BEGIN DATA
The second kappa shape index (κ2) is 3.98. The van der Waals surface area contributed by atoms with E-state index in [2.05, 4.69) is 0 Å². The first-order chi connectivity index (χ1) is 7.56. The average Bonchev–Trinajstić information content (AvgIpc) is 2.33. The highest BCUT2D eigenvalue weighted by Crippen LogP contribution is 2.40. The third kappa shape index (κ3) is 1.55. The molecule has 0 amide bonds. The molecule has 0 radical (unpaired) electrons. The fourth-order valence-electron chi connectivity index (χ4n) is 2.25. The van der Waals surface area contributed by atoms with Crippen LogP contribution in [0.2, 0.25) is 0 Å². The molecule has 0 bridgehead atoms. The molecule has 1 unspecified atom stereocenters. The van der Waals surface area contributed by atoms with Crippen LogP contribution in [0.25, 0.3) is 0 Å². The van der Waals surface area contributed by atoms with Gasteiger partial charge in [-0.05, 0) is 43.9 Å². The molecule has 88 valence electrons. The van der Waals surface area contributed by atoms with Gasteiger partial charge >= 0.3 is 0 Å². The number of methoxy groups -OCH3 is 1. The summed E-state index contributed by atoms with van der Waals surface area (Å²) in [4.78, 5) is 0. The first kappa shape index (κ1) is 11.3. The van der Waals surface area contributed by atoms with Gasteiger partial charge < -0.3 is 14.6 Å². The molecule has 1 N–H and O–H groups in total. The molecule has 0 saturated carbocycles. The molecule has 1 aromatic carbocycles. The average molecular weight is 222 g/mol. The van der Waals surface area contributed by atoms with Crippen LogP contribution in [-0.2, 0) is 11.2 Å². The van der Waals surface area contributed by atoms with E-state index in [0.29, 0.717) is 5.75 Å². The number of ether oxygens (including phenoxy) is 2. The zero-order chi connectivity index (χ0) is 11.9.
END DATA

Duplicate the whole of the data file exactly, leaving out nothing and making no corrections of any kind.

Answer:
The second kappa shape index (κ2) is 3.98. The van der Waals surface area contributed by atoms with E-state index in [2.05, 4.69) is 0 Å². The first-order chi connectivity index (χ1) is 7.56. The average Bonchev–Trinajstić information content (AvgIpc) is 2.33. The highest BCUT2D eigenvalue weighted by Crippen LogP contribution is 2.40. The third kappa shape index (κ3) is 1.55. The molecule has 0 amide bonds. The molecule has 0 radical (unpaired) electrons. The fourth-order valence-electron chi connectivity index (χ4n) is 2.25. The van der Waals surface area contributed by atoms with Crippen LogP contribution in [0.2, 0.25) is 0 Å². The molecule has 0 bridgehead atoms. The molecule has 1 unspecified atom stereocenters. The van der Waals surface area contributed by atoms with Crippen LogP contribution in [0.25, 0.3) is 0 Å². The van der Waals surface area contributed by atoms with Gasteiger partial charge in [-0.05, 0) is 43.9 Å². The molecule has 88 valence electrons. The van der Waals surface area contributed by atoms with Gasteiger partial charge >= 0.3 is 0 Å². The number of methoxy groups -OCH3 is 1. The summed E-state index contributed by atoms with van der Waals surface area (Å²) in [4.78, 5) is 0. The first kappa shape index (κ1) is 11.3. The van der Waals surface area contributed by atoms with Gasteiger partial charge < -0.3 is 14.6 Å². The molecule has 1 N–H and O–H groups in total. The molecule has 0 saturated carbocycles. The molecule has 1 aromatic carbocycles. The average molecular weight is 222 g/mol. The van der Waals surface area contributed by atoms with Crippen LogP contribution in [-0.2, 0) is 11.2 Å². The van der Waals surface area contributed by atoms with E-state index in [0.29, 0.717) is 5.75 Å². The number of ether oxygens (including phenoxy) is 2. The zero-order chi connectivity index (χ0) is 11.9.